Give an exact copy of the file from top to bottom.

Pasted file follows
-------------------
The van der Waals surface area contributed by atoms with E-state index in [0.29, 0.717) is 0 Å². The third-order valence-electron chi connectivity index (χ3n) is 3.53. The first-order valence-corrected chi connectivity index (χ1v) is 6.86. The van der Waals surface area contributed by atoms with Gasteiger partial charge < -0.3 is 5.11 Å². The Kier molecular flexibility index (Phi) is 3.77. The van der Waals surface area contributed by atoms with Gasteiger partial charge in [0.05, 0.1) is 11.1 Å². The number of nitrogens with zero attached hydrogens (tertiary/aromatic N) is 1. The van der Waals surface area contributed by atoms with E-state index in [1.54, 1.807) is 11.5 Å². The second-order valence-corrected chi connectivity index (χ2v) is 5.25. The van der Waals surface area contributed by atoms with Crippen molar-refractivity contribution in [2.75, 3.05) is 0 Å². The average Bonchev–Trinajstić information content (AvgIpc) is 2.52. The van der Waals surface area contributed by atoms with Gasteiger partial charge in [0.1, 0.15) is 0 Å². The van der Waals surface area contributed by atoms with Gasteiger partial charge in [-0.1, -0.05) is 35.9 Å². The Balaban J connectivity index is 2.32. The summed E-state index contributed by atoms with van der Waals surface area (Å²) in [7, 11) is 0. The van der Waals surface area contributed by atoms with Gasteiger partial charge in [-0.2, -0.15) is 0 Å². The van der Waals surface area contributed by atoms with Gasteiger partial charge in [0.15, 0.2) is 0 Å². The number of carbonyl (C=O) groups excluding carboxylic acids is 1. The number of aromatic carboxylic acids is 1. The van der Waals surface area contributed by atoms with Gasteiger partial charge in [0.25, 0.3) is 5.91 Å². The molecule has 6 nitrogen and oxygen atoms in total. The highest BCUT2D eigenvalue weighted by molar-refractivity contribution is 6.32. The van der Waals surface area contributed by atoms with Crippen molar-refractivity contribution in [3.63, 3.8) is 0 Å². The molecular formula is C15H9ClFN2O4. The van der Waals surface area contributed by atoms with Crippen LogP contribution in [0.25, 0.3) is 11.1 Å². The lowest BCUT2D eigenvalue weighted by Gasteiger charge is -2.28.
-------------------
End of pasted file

The van der Waals surface area contributed by atoms with E-state index in [0.29, 0.717) is 0 Å². The third-order valence-electron chi connectivity index (χ3n) is 3.53. The first-order valence-corrected chi connectivity index (χ1v) is 6.86. The van der Waals surface area contributed by atoms with Gasteiger partial charge < -0.3 is 5.11 Å². The Kier molecular flexibility index (Phi) is 3.77. The van der Waals surface area contributed by atoms with Gasteiger partial charge in [0.05, 0.1) is 11.1 Å². The number of nitrogens with zero attached hydrogens (tertiary/aromatic N) is 1. The van der Waals surface area contributed by atoms with E-state index in [1.54, 1.807) is 11.5 Å². The second-order valence-corrected chi connectivity index (χ2v) is 5.25. The van der Waals surface area contributed by atoms with Crippen molar-refractivity contribution in [2.75, 3.05) is 0 Å². The average Bonchev–Trinajstić information content (AvgIpc) is 2.52. The van der Waals surface area contributed by atoms with Gasteiger partial charge in [0.1, 0.15) is 0 Å². The van der Waals surface area contributed by atoms with Gasteiger partial charge in [-0.1, -0.05) is 35.9 Å². The Balaban J connectivity index is 2.32. The summed E-state index contributed by atoms with van der Waals surface area (Å²) in [7, 11) is 0. The van der Waals surface area contributed by atoms with Gasteiger partial charge in [-0.2, -0.15) is 0 Å². The van der Waals surface area contributed by atoms with Gasteiger partial charge in [0.15, 0.2) is 0 Å². The number of carbonyl (C=O) groups excluding carboxylic acids is 1. The number of aromatic carboxylic acids is 1. The van der Waals surface area contributed by atoms with Gasteiger partial charge in [0.25, 0.3) is 5.91 Å². The molecule has 6 nitrogen and oxygen atoms in total. The highest BCUT2D eigenvalue weighted by molar-refractivity contribution is 6.32. The van der Waals surface area contributed by atoms with Crippen molar-refractivity contribution in [3.63, 3.8) is 0 Å². The molecular formula is C15H9ClFN2O4. The van der Waals surface area contributed by atoms with Crippen LogP contribution in [0.25, 0.3) is 11.1 Å². The lowest BCUT2D eigenvalue weighted by Gasteiger charge is -2.28.